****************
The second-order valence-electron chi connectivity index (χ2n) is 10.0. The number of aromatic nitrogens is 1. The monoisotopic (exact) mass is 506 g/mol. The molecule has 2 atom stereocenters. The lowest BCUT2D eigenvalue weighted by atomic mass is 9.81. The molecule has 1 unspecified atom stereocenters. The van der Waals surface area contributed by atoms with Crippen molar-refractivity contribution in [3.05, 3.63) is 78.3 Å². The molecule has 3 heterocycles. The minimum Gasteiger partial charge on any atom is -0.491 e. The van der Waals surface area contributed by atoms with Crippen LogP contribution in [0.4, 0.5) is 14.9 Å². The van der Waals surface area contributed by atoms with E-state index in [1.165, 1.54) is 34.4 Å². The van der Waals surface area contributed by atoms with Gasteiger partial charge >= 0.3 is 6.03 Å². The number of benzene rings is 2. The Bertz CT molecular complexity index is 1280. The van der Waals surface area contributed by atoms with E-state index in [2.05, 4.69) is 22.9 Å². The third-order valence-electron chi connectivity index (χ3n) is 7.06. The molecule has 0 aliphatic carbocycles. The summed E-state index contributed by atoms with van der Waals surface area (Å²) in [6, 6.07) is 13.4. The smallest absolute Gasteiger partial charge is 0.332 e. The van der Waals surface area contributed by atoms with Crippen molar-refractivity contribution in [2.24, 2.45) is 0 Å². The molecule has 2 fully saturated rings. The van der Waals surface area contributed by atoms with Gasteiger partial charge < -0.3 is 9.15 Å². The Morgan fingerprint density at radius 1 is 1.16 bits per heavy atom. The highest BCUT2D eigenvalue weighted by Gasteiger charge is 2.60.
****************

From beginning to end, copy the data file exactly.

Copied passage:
The second-order valence-electron chi connectivity index (χ2n) is 10.0. The number of aromatic nitrogens is 1. The monoisotopic (exact) mass is 506 g/mol. The molecule has 2 atom stereocenters. The lowest BCUT2D eigenvalue weighted by atomic mass is 9.81. The molecule has 1 unspecified atom stereocenters. The van der Waals surface area contributed by atoms with Crippen molar-refractivity contribution in [3.05, 3.63) is 78.3 Å². The molecule has 3 heterocycles. The minimum Gasteiger partial charge on any atom is -0.491 e. The van der Waals surface area contributed by atoms with Crippen LogP contribution in [0.4, 0.5) is 14.9 Å². The van der Waals surface area contributed by atoms with E-state index in [1.165, 1.54) is 34.4 Å². The van der Waals surface area contributed by atoms with Gasteiger partial charge >= 0.3 is 6.03 Å². The number of benzene rings is 2. The Bertz CT molecular complexity index is 1280. The van der Waals surface area contributed by atoms with E-state index in [2.05, 4.69) is 22.9 Å². The third-order valence-electron chi connectivity index (χ3n) is 7.06. The molecule has 0 aliphatic carbocycles. The summed E-state index contributed by atoms with van der Waals surface area (Å²) in [6, 6.07) is 13.4. The smallest absolute Gasteiger partial charge is 0.332 e. The van der Waals surface area contributed by atoms with Crippen molar-refractivity contribution in [2.24, 2.45) is 0 Å². The molecule has 2 fully saturated rings. The van der Waals surface area contributed by atoms with Gasteiger partial charge < -0.3 is 9.15 Å². The Morgan fingerprint density at radius 1 is 1.16 bits per heavy atom. The highest BCUT2D eigenvalue weighted by Gasteiger charge is 2.60.